US 6428594 B1
A filter cartridge made of an accordion fold pack folded in a zigzag-shaped manner and made of a thermoplastically moldable and heat-sealable material, whose folds are held at an adjusted, defined distance relative to each other, in particular made of a nonwoven fabric. The longitudinal direction of the accordion fold pack, transversely to the folds, the individual fold peaks are folded over in the same direction in at least one strip on one or both sides of the accordion fold pack and in each case fixedly joined to the next following, likewise turned-down fold at least in the overlapping region, by heat-sealing.
1. A filter cartridge comprising:
an accordion fold pack folded in a zigzag-shaped manner and made of a thermoplastically moldable and heat-sealable material, wherein individual folds have peaks and are made of a nonwoven material and are held at an adjusted, defined distance relative to each other, and wherein the accordion fold pack has a longitudinal direction along which and transversely to the folds, the individual fold peaks are turned-down in the same direction in at least one strip on at least one side of the accordion fold pack and in each case is fixedly joined to the next, likewise turned-down fold, at least in an overlapping region, by heat-sealing.
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The present invention relates to the improvement of filter cartridges made of an accordion fold pack folded in a zigzag-shaped manner that are made of a thermoplastically moldable and heat-sealable material. In filter cartridges of this type, the folds are held at an adjusted, defined distance relative to each other, and are made of a nonwoven fabric. Filter cartridges of this kind are used, for example, in vehicles to filter the passenger compartment air or also as an engine supply air filter. A recurring problem in these filters is the difficulty of providing regular fold spacing and consequently an unvarying, uniformly good filtering action across the entire filter surface. During the installation of the filter or during use, the fold spacings can be changed unintentionally, resulting in a reduced filter action.
The use of prefabricated strips as fixing or positioning means for stabilizing the folds is described in German patent DE OS 42 27 744, in which the strips are joined to the fold edges of the filter material by fusing the strip or the filter sheet material. To build such a filter pack, the filter sheet material folded in a zigzag-shaped manner is inserted into a comb-like holder device, the strips to be applied for stabilizing the fold configuration are put on the fold edges, and the strips are heat-sealed onto the fold edges. In this connection, the placing of the additional strips and heat-sealing the strips to the filter sheet material constitute a disadvantage.
Another way for maintaining the fold spacings in a predefined position can be gathered from German patent DE PS 40 02 078. A filter cartridge designed as an accordion fold pack and made of thermoplastically heat-sealable nonwoven fabric is manufactured with a defined fold spacing. Then, the two outer edges of the accordion fold pack are clamped positively between corresponding, comb-like profiles, and a material laterally projecting over the end edges of the folds is initially folded over and then thermally heat-sealed together. The method is relatively easy to handle and provides good results. Due to the folds heat-sealed at the end edges over their whole height, however, the accordion fold pack gets a stiffness which can restrict its range of application.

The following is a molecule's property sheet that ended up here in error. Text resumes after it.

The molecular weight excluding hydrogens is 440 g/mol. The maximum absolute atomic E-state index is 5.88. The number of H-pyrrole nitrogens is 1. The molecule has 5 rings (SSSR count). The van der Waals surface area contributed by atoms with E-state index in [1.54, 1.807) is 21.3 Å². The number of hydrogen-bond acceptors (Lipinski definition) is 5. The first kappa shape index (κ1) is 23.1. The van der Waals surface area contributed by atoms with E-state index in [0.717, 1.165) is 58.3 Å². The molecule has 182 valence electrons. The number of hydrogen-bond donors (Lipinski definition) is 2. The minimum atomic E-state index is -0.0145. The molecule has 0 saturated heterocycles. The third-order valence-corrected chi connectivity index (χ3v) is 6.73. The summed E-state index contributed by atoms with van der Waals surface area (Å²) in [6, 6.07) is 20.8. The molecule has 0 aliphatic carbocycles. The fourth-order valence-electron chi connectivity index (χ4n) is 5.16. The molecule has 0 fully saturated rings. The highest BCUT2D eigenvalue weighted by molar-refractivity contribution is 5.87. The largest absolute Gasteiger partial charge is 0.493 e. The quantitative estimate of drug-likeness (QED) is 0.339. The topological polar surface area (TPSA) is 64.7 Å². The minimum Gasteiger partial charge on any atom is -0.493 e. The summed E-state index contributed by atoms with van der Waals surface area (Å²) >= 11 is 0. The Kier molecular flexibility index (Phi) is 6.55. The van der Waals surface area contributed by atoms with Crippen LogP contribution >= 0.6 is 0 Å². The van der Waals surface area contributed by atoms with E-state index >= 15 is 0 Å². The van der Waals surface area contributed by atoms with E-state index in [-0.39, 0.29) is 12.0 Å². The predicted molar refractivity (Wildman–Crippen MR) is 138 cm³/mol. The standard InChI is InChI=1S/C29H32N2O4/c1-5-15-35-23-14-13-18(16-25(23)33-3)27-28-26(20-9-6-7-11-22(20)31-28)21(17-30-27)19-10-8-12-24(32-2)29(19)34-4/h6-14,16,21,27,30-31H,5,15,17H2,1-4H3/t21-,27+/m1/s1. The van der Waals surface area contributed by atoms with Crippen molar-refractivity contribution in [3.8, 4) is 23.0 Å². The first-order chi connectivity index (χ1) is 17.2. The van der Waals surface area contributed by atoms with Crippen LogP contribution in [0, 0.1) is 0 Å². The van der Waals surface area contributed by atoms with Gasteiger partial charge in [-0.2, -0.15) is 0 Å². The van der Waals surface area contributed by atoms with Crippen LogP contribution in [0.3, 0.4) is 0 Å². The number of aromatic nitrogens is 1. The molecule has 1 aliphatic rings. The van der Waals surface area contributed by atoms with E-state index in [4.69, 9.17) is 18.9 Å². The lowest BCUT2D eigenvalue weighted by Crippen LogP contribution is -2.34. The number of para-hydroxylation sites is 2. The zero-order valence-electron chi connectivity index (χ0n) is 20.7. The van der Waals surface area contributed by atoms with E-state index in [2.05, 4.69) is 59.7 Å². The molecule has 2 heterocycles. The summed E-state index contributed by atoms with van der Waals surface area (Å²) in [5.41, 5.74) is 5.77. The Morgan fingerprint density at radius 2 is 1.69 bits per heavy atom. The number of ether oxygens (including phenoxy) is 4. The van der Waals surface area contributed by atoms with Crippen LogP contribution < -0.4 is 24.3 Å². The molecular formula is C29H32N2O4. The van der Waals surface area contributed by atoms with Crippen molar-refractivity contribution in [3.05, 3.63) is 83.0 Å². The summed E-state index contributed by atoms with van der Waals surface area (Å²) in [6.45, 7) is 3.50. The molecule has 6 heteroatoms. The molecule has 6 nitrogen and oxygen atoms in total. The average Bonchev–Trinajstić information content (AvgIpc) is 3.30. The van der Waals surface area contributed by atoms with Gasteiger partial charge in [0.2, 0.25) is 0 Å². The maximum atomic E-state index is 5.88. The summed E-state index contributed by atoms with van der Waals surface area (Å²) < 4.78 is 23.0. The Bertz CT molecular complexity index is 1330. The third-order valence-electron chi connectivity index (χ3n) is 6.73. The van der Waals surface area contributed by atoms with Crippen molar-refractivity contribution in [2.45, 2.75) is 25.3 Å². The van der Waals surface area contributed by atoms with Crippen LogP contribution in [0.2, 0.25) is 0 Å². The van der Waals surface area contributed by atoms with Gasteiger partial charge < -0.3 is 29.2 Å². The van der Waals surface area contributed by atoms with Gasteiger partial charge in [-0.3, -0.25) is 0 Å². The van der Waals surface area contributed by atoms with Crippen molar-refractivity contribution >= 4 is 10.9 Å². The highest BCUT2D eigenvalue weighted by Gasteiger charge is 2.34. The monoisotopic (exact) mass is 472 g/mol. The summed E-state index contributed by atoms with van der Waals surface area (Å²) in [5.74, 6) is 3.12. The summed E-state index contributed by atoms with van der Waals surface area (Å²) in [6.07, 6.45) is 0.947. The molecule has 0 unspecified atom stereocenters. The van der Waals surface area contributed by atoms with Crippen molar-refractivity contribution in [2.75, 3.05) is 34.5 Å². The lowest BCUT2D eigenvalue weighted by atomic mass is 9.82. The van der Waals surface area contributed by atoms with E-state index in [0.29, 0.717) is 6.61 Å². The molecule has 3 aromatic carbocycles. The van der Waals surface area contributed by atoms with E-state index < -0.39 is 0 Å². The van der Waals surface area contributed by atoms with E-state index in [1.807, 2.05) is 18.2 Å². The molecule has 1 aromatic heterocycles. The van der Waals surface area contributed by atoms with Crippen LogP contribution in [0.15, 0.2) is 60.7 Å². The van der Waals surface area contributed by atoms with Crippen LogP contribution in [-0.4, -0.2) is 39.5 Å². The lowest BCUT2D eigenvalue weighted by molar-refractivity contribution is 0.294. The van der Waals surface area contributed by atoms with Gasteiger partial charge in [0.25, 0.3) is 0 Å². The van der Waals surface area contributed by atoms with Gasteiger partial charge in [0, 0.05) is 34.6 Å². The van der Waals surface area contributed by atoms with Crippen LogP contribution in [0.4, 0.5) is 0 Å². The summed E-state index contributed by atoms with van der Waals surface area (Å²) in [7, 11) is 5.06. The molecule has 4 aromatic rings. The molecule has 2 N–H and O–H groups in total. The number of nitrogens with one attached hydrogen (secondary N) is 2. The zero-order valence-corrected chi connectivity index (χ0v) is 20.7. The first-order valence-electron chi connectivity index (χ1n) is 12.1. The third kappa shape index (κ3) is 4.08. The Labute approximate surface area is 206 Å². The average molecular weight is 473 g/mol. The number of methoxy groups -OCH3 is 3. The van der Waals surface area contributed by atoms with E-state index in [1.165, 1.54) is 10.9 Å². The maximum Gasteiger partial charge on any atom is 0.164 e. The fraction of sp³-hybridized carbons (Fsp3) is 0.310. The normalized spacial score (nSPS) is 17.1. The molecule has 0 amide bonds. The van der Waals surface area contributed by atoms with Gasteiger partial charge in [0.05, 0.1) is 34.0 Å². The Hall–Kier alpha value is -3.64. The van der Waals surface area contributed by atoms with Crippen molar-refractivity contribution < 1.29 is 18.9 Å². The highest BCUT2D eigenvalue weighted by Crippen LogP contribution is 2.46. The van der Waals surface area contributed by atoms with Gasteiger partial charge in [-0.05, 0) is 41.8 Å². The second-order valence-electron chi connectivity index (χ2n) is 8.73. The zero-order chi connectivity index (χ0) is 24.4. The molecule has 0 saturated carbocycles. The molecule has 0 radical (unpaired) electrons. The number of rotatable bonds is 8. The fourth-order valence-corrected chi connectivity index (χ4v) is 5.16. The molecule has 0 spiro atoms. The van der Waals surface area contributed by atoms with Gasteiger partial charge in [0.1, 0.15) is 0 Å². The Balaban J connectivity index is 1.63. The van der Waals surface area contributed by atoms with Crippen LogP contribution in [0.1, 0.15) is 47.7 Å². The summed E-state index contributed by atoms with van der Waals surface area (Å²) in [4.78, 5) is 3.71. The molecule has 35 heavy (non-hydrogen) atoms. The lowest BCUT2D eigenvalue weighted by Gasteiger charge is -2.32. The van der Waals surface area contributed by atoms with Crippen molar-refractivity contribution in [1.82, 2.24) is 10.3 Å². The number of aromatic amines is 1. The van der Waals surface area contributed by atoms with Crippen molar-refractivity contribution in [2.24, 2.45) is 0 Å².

A different design approach is pursued in a filter according to German patent DE OS 43 27 368, where supporting elements are inserted into the filter element on one side for fixing the fold spacing in position. The supporting elements are made of flexible plastic and allow the filter element to warp about its longitudinal axis. However, relatively great outlay is required for manufacturing the supporting element and for inserting it into a filter element so that the filter element can be used only conditionally if only for cost reasons.
The object of the present invention is to devise a filter cartridge which can be manufactured in an inexpensive and uncomplicated manner and whose flexibility or stiffness can be predefined. In this context, it is desirable that the spacings of the individual folds of the accordion fold pack always be adjustable and defined. The method required for its manufacture shall be easy to handle and shall not require great outlay for machinery.
The present invention attains these objectives. To manufacture the filter cartridge, in the case of an accordion fold pack folded in a zigzag-shaped manner, the fold peaks are interconnected in a strip-shaped manner in the longitudinal direction of the accordion fold pack transversely to the folds. Within the strip, the individual fold peaks are turned down in the same direction and in each case fixedly (permanently) joined to the next following, likewise turned-down fold at least in the overlapping region. In such a filter cartridge, the distances of the folds relative to each other are defined since all fold peaks are turned down at the same height. Depending on the size of the filter and also as a function of other dimensions of the filter material, the filter surface is provided with only one strip on only one side or also with several strips on only one or both sides of the accordion fold pack. If the accordion fold pack is provided with connecting strips on only one side of the accordion fold pack, the accordion fold pack retains a high flexibility. By strips on both sides of the accordion fold pack, a higher stiffness of the accordion fold pack is achieved.
In principle, it is possible for the turned-down fold peaks to be secured to the next fold in the overlapping region by a bonding process. For this, however, corresponding application means for the bonding compound are required. Therefore, it is more convenient for the filter cartridge to be manufactured from a nonwoven fabric which is composed of a thermoplastically moldable and heat-sealable material. The individual fold peaks can then be joined to the next following fold in the overlapping region by heat-sealing.
In particular in the case of small filters, it is sufficient to attach a strip on only one side of the accordion fold pack, for example, in its central region. In some fields of application of the filter cartridge, this is already sufficient. However, a higher stability is achieved if strips are attached, for example, at each end face of the accordion fold pack, the strips possibly being supplemented additionally by strips in the middle of the accordion fold pack. The attachment in the middle of the accordion fold pack can also be carried out on the opposite side of the accordion fold pack so that the strips are attached on mutually opposing sides. In this manner, the accordion fold pack gets a higher stiffness.